Asset managers’ decision to delay redemptions from property funds will not impact the rest of the market, experts have said.
Institutional real estate fund managers, including Schroders, BlackRock and Columbia Threadneedle, have delayed the repayment of investors’ funds after a spike in redemption requests.
This is mainly due to pension funds adjusting their asset allocation in light of rising interest rates and volatile global markets.
Jason Hollands, managing director of Bestinvest, said there is a lot of wariness towards UK assets at the moment given the rise in borrowing costs and the potential of a recession.
“Property could be a vulnerable asset class in that environment, so you can see why institutions might want to pare back and refocus on more liquid asset classes.
“Is there any sense that this is going to impact large numbers of private investors? I don’t think so at this stage, simply because these funds have not been popular with retail investors for years now.”
Independent consultant John Forbes said on Twitter this morning: “I do not think there is a universal trend…Investors in most institutional real estate funds accept that they do not have much redemption liquidity.”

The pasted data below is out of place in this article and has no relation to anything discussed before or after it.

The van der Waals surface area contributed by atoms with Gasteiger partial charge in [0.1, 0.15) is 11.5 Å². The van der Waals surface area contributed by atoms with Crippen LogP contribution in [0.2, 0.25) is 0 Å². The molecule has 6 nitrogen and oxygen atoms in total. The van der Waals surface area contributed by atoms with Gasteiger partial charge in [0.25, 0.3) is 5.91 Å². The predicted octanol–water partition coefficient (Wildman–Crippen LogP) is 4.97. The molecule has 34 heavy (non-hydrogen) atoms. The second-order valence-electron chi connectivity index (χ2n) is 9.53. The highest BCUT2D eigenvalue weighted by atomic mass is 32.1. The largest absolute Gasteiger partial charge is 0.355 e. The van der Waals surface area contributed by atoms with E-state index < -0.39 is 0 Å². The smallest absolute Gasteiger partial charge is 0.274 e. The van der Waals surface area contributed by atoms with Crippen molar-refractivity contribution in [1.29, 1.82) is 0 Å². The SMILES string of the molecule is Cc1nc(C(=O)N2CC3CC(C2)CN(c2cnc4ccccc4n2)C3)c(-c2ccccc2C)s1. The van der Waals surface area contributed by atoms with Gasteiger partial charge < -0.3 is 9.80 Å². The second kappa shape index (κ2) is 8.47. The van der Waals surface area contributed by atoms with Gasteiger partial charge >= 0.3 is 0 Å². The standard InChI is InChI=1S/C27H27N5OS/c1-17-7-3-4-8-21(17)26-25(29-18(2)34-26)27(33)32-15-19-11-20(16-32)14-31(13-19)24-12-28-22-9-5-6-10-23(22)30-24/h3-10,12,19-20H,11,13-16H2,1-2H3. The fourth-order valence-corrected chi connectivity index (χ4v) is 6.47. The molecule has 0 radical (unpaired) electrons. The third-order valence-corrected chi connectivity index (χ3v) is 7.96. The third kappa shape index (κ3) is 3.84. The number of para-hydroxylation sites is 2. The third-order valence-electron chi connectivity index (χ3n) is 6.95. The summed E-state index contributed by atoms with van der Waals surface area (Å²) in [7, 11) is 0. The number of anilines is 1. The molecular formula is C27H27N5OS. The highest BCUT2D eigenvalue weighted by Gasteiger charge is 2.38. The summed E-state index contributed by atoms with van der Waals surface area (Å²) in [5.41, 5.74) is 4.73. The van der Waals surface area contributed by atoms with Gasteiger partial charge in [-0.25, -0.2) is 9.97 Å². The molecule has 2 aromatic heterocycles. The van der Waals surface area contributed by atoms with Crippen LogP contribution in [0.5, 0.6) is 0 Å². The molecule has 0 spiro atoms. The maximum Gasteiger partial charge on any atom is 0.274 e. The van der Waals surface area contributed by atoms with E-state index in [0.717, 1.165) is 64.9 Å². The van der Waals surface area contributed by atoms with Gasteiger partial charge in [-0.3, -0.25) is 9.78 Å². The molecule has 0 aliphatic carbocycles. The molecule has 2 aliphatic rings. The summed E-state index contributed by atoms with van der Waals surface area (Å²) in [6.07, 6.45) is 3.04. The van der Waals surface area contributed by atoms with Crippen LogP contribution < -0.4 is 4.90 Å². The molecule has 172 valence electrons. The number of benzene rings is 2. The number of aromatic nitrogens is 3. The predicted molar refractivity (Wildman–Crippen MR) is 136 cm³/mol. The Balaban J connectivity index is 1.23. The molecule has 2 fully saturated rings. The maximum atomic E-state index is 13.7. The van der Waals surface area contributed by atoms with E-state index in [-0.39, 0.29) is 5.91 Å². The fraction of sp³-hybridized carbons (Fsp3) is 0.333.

Pension funds have been adjusting their asset allocations in light of rising interest rates, which have a negative impact on the real estate market.
In addition, the collapse in UK government bond prices has led to real estate making up a higher proportion of pension funds’ portfolios, leading them to adjust their allocations away from property.
BlackRock’s UK Property Fund, which at £3.5bn is one of the largest in the sector, has experienced significant redemption requests from pension funds and has deferred these redemptions.
Columbia Threadneedle has moved its TPEN Property fund from daily to monthly dealing as it grapples with a rise in redemption requests.
A spokesperson from Columbia Threadneedle Investments said: “We believe introducing this procedure is in the best interest of investors in the fund, allowing for an orderly sale of assets to meet redemption requests.”
The group will look to move the fund back to daily dealing as soon as possible.
Schroders Capital UK Real Estate fund has also suffered, deferring the majority of the amount it was due to pay out in September for requests received in June.
On Monday (October 3), the scheduled day for redemption requests to be fulfilled, the fund paid £7.8mn of a total of £65.1mn.
The remaining £57mn in payments will be postponed until the fund is able to sell enough assets to make up the difference, including Jubilee House in Stratford, East London, which is due to be sold for £63mn next April.
Although some institutional property funds deal each quarter, a number will have been impacted by the fall out in the bond market after the chancellor’s “mini” Budget sent gilt yields soaring.